she called Miss Neatsy-Keen-New-And-Fresh.
When I think about Dinah in those days
I realize that she was, whenever possible,
naked. I remember many conversations
where she lay naked in the bath,
and I sat fully dressed on the toilet seat
talking to her in her bathroom.

If only I’d been Bonnard      Bonnard’s wife
you know, spent a lot of time in the tub,
and he painted her there over and over,
indolent, self-indulgent, sensual.
They were obsessed, the Bonnards, Mr.and Mrs. --
he with her, she with bathing.
If Kent had been more like Bonnard!
He might not have left.

We had three-way conversations as well,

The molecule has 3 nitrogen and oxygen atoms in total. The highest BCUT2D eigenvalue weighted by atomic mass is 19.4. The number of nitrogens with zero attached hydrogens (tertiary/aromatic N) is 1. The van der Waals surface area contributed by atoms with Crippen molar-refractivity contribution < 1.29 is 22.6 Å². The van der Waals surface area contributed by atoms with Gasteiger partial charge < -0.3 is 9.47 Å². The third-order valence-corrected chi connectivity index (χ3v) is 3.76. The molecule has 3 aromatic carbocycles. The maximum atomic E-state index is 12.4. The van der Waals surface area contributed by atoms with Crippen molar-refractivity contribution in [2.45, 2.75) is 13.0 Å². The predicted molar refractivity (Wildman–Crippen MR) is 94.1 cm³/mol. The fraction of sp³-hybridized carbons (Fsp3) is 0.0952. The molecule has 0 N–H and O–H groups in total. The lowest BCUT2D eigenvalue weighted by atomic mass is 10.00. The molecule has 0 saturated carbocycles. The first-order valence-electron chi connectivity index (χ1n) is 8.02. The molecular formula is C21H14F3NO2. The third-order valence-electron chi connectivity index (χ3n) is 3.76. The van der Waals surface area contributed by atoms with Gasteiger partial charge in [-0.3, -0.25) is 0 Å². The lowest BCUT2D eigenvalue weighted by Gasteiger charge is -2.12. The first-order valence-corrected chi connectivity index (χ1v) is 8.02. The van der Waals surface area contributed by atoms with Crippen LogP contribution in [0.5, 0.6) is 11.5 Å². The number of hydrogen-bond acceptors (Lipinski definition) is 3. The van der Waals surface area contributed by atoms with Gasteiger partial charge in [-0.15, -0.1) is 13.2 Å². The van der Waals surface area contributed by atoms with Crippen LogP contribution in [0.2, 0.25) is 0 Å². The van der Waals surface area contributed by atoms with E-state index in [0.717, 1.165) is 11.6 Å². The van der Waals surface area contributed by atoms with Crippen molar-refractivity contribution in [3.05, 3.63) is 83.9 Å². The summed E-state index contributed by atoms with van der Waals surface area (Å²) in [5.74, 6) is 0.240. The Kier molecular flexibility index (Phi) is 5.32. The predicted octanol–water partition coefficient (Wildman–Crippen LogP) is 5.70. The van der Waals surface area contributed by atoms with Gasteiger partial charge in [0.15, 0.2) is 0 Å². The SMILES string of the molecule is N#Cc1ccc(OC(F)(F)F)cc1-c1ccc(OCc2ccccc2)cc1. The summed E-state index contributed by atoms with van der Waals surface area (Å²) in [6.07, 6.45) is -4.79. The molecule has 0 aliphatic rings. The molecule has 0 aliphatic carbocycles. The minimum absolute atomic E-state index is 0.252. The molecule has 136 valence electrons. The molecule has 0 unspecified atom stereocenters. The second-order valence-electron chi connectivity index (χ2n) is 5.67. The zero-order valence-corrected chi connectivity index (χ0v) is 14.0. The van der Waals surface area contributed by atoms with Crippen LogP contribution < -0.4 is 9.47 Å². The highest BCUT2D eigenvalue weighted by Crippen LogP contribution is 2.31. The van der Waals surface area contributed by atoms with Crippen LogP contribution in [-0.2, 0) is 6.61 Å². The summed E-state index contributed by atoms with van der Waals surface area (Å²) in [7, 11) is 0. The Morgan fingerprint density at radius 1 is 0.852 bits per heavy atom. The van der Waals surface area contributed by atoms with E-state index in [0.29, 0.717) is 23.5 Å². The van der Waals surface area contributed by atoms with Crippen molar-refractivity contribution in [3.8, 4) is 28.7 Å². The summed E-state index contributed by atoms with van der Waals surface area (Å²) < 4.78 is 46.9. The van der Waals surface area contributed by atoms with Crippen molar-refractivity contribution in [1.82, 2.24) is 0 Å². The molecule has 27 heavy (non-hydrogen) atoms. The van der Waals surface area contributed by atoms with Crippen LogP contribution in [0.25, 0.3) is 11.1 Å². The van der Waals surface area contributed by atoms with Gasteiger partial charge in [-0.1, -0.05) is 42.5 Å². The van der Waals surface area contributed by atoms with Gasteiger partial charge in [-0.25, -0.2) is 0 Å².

Kent and Dinah and I. We would visit sometimes
in the bedroom area of her apartment,
one of us on the bed, the others in chairs.
She would be naked, we would be dressed.

That scene has a painterly quality too,
but not like Bonnard: a naked woman
in a bedroom with an older clothed woman,
and a man, also clothed.
Very precise and mysterious.
A sense of something about to happen.
What does it suggest?
Genre painting?
The Procuress.
What does that make me?
The landlady as Madam.
It seemed perfectly natural at the time,
she was just more comfortable naked.
Her next boyfriend didn’t like it though,
Arnie. And she left to go live with him.
No wonder it didn’t work out.
We should have known, nudity was key.
Kent left too, of course,
but I don’t think that was the reason.
I’ll bet Miss Neatsy-Keen kept her clothes on though.


Dinah also had what were known
as Platonic relationships.